The project taught her why.
Beyond “Clarissa Uprooted,” each of these students have enhanced their learning about the past through interactions with the community, elders and parents. They are aware of the heated debate surrounding the instruction of U.S. history. Young people are interested in knowing about the past, they believe.
“There’s the people that are saying no (to teaching racial history) and they’re sort of afraid of what that history might bring up, but it’s almost (that) there’s a lot of people that are ‘Well ,it’s been working, so why do we need to change it?,’” Wims says.
Says Anderson: “Living in the city of Rochester and being a comparison to suburban schools, it’s something that is often manipulated and translated into something different when reality is in our faces. I feel like it’s a domino effect when it comes to past history and the effect on the community that it has now. There’s a lot of youth in the city of Rochester that does not know their history, where they come from, why things are the way they are, why they’re in the same schools as their Black and brown friends.”
Wims has relied on his community to learn about racial history. He believes oral history is culture, a way of learning, staying in touch and knowing the past.
“Why do I live in an urban area? Why do so many of my mother’s relatives, and her mother; why do they not own their homes? Why do so many white kids in suburban areas, why do (their families) own their homes? What’s going on here? Why has it been like this?” he says. “You start to question. You hear the common things like ‘Oh, Black people don’t work hard enough,’ things like that. It can’t be that it’s that,” Wims says.
The “Clarissa Uprooted” project, which also examined housing policies, helped put the pieces together. It offered an explanation to some questions.
“This is why only one person in my family owns their home, has their car paid off,” Wims says. “There’s a reason I’m one of the only kids that grew up in the same home that I was born into that still has that house that I can go back into. That house is going to be generational wealth, that is generational wealth, that is the start of building generational wealth. That is what was taken from us, and that’s what we’ve been learning about.”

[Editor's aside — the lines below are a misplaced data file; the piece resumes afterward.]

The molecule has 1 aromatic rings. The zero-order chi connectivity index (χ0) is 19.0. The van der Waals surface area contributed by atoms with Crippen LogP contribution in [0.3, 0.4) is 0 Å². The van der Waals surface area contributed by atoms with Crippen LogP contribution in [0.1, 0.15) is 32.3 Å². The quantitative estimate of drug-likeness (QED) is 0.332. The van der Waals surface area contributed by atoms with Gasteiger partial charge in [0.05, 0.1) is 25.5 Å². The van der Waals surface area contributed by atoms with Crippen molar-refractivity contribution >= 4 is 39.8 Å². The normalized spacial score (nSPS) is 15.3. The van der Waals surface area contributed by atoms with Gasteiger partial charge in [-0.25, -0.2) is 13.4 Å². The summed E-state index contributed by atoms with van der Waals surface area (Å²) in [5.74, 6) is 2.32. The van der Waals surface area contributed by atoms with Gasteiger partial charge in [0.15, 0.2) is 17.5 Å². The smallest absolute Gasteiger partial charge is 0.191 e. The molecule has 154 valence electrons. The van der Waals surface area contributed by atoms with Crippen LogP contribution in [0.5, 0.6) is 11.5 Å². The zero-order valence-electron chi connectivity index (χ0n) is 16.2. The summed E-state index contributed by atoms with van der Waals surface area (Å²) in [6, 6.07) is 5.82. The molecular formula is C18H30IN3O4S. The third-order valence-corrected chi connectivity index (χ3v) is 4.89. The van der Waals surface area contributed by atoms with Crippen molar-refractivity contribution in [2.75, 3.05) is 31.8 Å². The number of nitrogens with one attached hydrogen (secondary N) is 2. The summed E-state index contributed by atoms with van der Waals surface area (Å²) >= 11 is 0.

Adams has become even more passionate about educating herself and others. Knowledge will bring about change, she believes.
“I think that’s what happens in schools, too. It’s like there’s certain things they can’t teach us, because if they do teach us that, we could do anything,” she says. “If we really know the true history, it won’t be allowed to repeat itself. That was a big thing that we learned all throughout the project.”
Adds Anderson: “It’s like my father always told me, ‘You don’t know the future if you don’t remember the past.’ For me as a student, I feel like (schools are) too caught up into statistics and making sure that we have an equal education, that they forget (the) parts that makes us who we are.”
The Rochester Beacon-Good Conflict partnership is designed to examine whether individual beliefs and perceptions about contentious and polarizing topics can be expanded through written and video journalism and moderated discussions using the Good Conflict approach. After watching this video or the others in the series, you can take part in a survey here.